ONE of the reservations about the undoubtedly successful comedies from the Judd Apatow stable has always been that the laddish humour seems to require women to be presented as either bimbos or harridans - and certainly with no depth of character.
The producer of Knocked Up and The 40-Year-Old Virgin lends his name to Bridesmaids (Cert 15) which at first glance seems to be a distaff version of The Hangover - women behaving badly in the build-up to a wedding but ultimately proves to have a lot more depth to it than that.
Co-written by and starring Saturday Night Live comedienne Kirsten Wiig as Annie, an accident-prone thirtysomething who once ran her own bakery but has fallen on hard times and now works as a jewellery saleswoman, a job she despises. Her love life is at rock bottom too.
When her best friend Lillian (Maya Rudolph) announces her engagement Annie assumes the duties of maid of honour. But, in America at least, it seems the duties are much more demanding than for blokes where being best man means just needing to organise a stag do, remember the ring, and tell a few jokes. Annie finds herself having to show enthusiasm for dress fittings, a bridal shower and a bachelorette trip to Las Vegas (and we know from The Hangover what can happen there) while strapped for cash alongside wealthy socialite wife Helen (Rose Byrne) who clearly wants to oust her from Lillian’s affections.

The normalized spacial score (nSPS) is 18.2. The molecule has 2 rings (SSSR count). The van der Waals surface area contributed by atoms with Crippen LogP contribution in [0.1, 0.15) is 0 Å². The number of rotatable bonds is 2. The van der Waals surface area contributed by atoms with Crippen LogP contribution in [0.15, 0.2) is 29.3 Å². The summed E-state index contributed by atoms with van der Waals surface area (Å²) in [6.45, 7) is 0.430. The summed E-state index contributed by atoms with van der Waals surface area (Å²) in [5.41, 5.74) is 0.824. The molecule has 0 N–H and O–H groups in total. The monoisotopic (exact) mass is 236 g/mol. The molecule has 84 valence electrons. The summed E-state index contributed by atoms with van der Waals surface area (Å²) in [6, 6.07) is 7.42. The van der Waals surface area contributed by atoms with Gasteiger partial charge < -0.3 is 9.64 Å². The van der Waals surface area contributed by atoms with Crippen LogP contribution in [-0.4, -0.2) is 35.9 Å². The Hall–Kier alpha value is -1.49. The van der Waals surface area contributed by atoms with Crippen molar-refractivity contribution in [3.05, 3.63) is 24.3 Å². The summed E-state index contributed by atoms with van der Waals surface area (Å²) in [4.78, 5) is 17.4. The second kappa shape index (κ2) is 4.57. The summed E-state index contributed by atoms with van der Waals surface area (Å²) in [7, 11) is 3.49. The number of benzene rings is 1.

There are some fart and vomit gags but it is blended with some sharply observed dialogue and dry humour all grounded in an emotional core about friendship and love.
In a fine ensemble Rose Byrne as the scheming Helen and Melissa McCarthy as mountainous man-eater Megan stand out while the men hardly get a look-in - Mad Men’s Jon Hamm as a callous stud and Chris O’Dowd’s droll Irish traffic cop who is obviously Annie’s true soulmate if she could only recognise it.
But it’s really Kristen Wiig’s show and she is not only gloriously funny but creates an adorably daffy character in the shape of Annie.
lThe Audience Award at this year’s Sheffield Doc/Fest went to Give Up Tomorrow, directed by Michael Collins and produced by Marty Syjuco.
Produced in association with BBC Storyville and supported by the Tribeca All Access and the Gucci Tribeca Documentary Fund, Give Up Tomorrow describes the miscarriage of justice and corruption surrounding the murder of the Chiong sisters in the Philippines in 1997.